And so when it's time to go back to downward facing dog, you have a new system already in place, so that hopefully the injury does not recur. In another sequence on the hips, we can have a lot of issues in the hips from pressing the pelvis forward, just in daily life, the psoas for many people from sitting becomes chronically tight or in a spasm. To stretch the psoas, normally, we would push the hips forward, but that's part of the problem. And so taking a strap, as you'll see in the sequence, around one hip, opposite heel, creates like a physical therapy adjustment that you would need from your clinician to press on the joint, actually moves the top of the thigh bone back in the socket. And then that way, we also release the psoas.

The joint is better aligned, that muscle is released. So who is the new strength in that one? It's the glutes again, and so you'll find some leg lifts. So we repattern around the hips in a new way again, which allows the injury to heal. One more example at the knees.

Just like any part of the body, issues at the knees can be many causes. But as a general trend, when the kneecap doesn't track properly with the thigh bone above and the shin bone below, especially when the knees cave in, many people suffer knee pain for those reasons. Now the helper to get the knees back out are actually a little far away from the knees, the hips. So the muscles we need to strengthen for the knees may not be anywhere near the knees. And so you'll see in the knee sequence, again, some leg lifts targeting the gluteal muscles.

And then as we stand up, we get functional, put on a strap, push out on it, so that things like squatting or utkatasana, chair pose, that's your squat, which you move through when you get up and down from a chair, from your bed, in and out of the car. And we train with the strap how to hold the knees wide, so that when you go off your mat into your functional living, you're taking that therapeutic application with you. Now you won't be engulfed by your challenged area the whole time. The sequences ebb and flow in and out of physical therapy. So at times you can practice as you normally do.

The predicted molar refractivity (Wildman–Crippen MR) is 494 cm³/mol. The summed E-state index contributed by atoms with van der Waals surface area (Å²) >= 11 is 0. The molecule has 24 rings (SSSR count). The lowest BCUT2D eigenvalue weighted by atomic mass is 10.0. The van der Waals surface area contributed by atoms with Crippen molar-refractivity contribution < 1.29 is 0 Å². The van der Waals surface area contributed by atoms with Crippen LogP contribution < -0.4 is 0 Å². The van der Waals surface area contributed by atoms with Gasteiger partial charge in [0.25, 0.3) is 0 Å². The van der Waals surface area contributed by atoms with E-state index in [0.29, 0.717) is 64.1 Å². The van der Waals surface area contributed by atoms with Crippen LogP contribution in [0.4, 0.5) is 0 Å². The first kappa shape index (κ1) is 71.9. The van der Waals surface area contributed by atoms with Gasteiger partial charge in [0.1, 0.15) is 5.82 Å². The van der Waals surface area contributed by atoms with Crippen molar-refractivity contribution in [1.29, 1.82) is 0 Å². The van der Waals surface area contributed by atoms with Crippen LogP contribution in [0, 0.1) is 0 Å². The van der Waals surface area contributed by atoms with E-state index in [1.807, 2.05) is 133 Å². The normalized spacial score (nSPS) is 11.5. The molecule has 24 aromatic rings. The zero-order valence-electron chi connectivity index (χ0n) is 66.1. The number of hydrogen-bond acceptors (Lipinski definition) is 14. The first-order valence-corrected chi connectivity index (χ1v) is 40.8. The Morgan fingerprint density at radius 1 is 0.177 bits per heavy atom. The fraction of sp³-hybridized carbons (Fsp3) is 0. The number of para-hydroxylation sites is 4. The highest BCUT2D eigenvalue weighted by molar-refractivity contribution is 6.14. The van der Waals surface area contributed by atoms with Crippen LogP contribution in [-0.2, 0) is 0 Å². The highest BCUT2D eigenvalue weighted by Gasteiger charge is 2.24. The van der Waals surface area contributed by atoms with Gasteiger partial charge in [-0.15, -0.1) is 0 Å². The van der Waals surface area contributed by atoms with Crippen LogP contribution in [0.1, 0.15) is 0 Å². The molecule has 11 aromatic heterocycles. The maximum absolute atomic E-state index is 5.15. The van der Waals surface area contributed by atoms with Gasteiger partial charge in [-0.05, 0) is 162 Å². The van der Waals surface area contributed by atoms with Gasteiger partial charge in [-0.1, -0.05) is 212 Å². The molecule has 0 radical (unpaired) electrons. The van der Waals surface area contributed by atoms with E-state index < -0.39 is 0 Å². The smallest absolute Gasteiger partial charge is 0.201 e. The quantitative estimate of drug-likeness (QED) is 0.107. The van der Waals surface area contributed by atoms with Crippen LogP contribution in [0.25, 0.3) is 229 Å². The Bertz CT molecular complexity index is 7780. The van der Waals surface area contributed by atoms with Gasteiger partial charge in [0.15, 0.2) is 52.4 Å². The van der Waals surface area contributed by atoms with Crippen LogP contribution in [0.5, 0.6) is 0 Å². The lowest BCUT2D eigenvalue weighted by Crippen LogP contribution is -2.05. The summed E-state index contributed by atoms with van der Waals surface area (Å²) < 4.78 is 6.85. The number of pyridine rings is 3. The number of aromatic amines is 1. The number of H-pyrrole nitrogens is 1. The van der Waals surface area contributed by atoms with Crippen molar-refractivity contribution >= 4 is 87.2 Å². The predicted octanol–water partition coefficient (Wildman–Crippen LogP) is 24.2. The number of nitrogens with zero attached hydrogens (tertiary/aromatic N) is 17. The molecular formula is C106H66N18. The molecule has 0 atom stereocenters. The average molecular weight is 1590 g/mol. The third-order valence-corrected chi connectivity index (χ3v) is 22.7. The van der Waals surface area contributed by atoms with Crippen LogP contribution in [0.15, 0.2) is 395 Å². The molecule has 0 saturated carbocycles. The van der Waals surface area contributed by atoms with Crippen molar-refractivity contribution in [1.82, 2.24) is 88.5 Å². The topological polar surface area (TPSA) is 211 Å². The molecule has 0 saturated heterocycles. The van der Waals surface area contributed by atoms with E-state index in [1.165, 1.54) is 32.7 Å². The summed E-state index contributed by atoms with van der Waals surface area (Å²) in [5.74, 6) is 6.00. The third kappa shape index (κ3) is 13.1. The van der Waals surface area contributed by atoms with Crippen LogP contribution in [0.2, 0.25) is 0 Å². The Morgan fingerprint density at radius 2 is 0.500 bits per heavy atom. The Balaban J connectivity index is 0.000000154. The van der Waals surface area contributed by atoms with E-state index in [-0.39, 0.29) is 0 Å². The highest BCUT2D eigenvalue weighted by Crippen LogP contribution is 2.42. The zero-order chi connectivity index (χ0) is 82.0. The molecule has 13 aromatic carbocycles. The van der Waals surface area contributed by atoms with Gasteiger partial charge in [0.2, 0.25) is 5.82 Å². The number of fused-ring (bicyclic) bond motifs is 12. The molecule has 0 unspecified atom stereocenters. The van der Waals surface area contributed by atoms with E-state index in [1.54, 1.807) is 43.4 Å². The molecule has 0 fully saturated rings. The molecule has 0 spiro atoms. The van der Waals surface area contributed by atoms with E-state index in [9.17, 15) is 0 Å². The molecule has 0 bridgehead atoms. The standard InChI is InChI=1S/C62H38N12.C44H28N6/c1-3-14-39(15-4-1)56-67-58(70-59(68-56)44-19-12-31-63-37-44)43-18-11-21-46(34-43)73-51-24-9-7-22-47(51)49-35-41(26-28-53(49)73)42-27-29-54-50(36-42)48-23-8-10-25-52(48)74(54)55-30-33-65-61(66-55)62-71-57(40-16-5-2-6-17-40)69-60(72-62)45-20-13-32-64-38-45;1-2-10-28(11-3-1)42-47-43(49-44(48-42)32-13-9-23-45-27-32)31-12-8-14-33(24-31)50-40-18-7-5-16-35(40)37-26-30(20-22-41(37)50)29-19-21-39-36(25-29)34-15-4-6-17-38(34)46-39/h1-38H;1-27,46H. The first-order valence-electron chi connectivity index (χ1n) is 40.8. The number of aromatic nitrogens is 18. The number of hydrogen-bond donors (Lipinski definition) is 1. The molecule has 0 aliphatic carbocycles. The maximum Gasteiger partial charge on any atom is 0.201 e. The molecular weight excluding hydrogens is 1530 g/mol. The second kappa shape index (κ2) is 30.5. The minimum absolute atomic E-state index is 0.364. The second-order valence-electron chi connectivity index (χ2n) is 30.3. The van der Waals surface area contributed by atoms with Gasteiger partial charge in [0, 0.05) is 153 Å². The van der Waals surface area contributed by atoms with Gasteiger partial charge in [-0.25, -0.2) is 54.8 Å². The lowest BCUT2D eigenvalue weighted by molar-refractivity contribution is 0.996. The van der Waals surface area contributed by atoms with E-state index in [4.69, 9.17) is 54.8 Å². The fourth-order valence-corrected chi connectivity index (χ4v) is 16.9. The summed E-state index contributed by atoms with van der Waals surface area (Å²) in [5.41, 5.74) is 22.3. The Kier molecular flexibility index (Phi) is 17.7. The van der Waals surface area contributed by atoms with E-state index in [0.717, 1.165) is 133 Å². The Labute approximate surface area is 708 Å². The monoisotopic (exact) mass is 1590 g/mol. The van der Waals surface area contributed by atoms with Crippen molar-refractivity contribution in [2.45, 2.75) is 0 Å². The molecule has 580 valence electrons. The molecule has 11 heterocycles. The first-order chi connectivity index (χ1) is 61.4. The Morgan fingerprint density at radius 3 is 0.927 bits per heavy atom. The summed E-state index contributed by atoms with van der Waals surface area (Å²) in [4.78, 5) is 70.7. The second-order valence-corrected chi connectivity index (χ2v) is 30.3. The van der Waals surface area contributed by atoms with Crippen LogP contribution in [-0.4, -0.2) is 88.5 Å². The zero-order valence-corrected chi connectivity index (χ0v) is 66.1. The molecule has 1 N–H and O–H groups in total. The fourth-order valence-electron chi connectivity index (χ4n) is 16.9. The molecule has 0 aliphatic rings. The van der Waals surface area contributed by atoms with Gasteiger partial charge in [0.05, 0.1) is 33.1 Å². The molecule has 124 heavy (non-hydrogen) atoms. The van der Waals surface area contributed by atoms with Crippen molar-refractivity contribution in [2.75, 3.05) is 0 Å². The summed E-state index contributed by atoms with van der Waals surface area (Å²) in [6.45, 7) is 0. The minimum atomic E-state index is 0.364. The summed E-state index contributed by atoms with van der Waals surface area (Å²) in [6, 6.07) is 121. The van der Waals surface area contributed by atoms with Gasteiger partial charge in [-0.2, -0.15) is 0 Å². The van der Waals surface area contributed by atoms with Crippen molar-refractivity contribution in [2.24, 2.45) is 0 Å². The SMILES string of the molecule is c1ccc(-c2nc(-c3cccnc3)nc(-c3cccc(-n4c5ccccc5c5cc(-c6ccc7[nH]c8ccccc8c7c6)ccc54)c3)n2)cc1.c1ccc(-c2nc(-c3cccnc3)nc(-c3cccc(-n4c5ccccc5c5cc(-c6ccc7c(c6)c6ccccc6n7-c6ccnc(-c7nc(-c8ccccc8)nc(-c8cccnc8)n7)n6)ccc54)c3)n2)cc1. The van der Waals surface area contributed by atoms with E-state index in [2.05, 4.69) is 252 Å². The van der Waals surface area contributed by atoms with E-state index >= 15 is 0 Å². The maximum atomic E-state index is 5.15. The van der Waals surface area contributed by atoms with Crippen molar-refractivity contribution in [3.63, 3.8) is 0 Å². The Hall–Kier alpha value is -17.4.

I've attempted to remove movements that commonly aggravate a particular injury. So there's space for you to simply enjoy and inhabit your yoga practice to find stress relief and whole body healing. My hope is that you get a bit of physical therapy with your yoga practice and that the experience of yoga fuels your healing body, mind and soul. Enjoy.


4 people like this.
Welcome Olivia!  This show will be of great service to many here on Yoga Anytime and by extension to their family and loved ones.  It seems like everyone has something that troubles them physically, along with the mental frustration and anguish that can go along with that.  As I've just entered my 60's I can attest to that 😉.  I'm really looking forward to practicing with you and integrating your wisdom into my daily life! 
3 people like this.
Thank you for your very warm welcome, Jenny!  Your comments are so true.  Injuries are an opportunity to build a new relationship with our bodies, and just like any relationship, there are times that include frustration and anguish as you say.  In recognizing that the injury is a bit like a small child, and needs tending to (a cultivated response) instead of chastising or looking away (highly normal responses),  we can build understanding of the area in question and often there's a movement forward, an opening,  a softening.  That's my hope with these sequences.  Let me know how they go for you! I'd love to hear more.
1 person likes this.
Olivia B I love this simile that our injuries are like small children that we need to be gentle and loving with. It's so hard not to be frustrated when we can't operate at the level we are used to. We really can see more progress with softness. thank you for reminding me!
1 person likes this.
Yes yes Elizabeth M, and for some people it works better to think of themselves like a puppy or kitten.  Any image of an innocent, vulnerable being that inspires compassion will do!  With practice, we can re-orient towards a kinder, more loving relationship with our bodies.